Carbonic Anhydrase: Its Inhibitors and Activators provides a state-of-the-art overview of the latest developments and challenges in carbonic anhydrase research. Authors describe the mechanisms of action of specific inhibitors in relation to physiological function, and present previously unpublished research on CA activators. Written by a team of in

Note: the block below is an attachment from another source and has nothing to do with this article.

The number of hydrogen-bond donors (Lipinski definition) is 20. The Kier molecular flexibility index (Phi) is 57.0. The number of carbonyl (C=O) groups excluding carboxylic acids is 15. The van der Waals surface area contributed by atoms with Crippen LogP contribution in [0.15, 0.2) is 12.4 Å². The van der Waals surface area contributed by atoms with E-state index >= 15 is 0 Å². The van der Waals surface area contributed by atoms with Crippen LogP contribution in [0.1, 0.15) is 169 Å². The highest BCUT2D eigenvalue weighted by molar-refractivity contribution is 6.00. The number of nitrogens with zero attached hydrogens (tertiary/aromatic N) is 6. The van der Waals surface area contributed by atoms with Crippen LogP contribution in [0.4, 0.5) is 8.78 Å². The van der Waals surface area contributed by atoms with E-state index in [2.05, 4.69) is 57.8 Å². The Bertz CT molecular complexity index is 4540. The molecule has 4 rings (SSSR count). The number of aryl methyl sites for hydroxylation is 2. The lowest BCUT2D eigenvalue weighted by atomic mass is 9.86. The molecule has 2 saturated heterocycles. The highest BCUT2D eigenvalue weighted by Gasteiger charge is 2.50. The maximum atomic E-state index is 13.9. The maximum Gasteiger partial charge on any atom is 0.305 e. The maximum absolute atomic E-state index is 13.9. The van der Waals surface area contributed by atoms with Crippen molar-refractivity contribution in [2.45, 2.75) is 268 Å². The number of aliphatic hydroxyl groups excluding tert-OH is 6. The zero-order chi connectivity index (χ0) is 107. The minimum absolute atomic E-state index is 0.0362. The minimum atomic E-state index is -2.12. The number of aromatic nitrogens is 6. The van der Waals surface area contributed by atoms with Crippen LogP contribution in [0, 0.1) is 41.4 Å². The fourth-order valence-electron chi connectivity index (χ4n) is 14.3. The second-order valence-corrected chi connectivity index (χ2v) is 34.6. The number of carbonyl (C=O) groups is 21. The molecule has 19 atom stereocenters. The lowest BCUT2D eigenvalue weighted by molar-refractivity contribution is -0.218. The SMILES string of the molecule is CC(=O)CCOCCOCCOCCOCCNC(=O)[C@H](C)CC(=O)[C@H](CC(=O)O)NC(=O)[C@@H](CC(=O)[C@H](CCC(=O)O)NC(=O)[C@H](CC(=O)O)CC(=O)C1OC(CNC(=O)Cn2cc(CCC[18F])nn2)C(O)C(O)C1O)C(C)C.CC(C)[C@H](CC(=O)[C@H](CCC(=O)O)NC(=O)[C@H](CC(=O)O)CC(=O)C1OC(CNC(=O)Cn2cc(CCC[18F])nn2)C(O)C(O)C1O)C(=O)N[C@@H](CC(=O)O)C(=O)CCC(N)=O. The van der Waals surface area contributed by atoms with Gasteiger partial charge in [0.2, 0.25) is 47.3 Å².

Carbonic anhydrases (CAs; EC 18.104.22.168) are metalloenzymes present in all kingdoms of life, as they equilibrate the reaction between three simple but essential chemical species: CO2, bicarbonate, and protons. Discovered more than 80 years ago, in 1933, these enzymes have been extensively investigated due to the biomedical application of their inhibitors, but also because they are an extraordinary example of convergent evolution, with seven genetically distinct CA families that evolved independently in Bacteria, Archaea, and Eukarya. CAs are also among the most efficient enzymes known in nature, due to the fact that the uncatalyzed hydration of CO2 is a very slow process and the physiological demands for its conversion to ionic, soluble species is very high. Inhibition of the CAs has pharmacological applications in many fields, such as antiglaucoma, anticonvulsant, antiobesity, and anticancer agents/diagnostic tools, but is also emerging for designing anti-infectives, i.e., antifungal, antibacterial, and antiprotozoan agents with a novel mechanism of action. Mitochondrial CAs are implicated in de novo lipogenesis, and thus selective inhibitors of such enzymes may be useful for the development of new antiobesity drugs. As tumor metabolism is diverse compared to that of normal cells, ultimately, relevant contributions on the role of the tumor-associated isoforms CA IX and XII in these phenomena have been published and the two isoforms have been validated as novel antitumor/antimetastatic drug targets, with antibodies and small-molecule inhibitors in various stages of clinical development. CAs also play a crucial role in other metabolic processes connected with urea biosynthesis, gluconeogenesis, and so on, since many carboxylation reactions catalyzed by acetyl-coenzyme A carboxylase or pyruvate carboxylase use bicarbonate, not CO2, as a substrate. In organisms other than mammals, e.g., plants, algae, and cyanobacteria, CAs are involved in photosynthesis, whereas in many parasites (fungi, protozoa), they are involved in the de novo synthesis of important metabolites (lipids, nucleic acids, etc.). The metabolic effects related to interference with CA activity, however, have been scarcely investigated. The present Special Issue of Metabolites aims to fill this gap by presenting the latest developments in the field of CAs and their role in metabolism.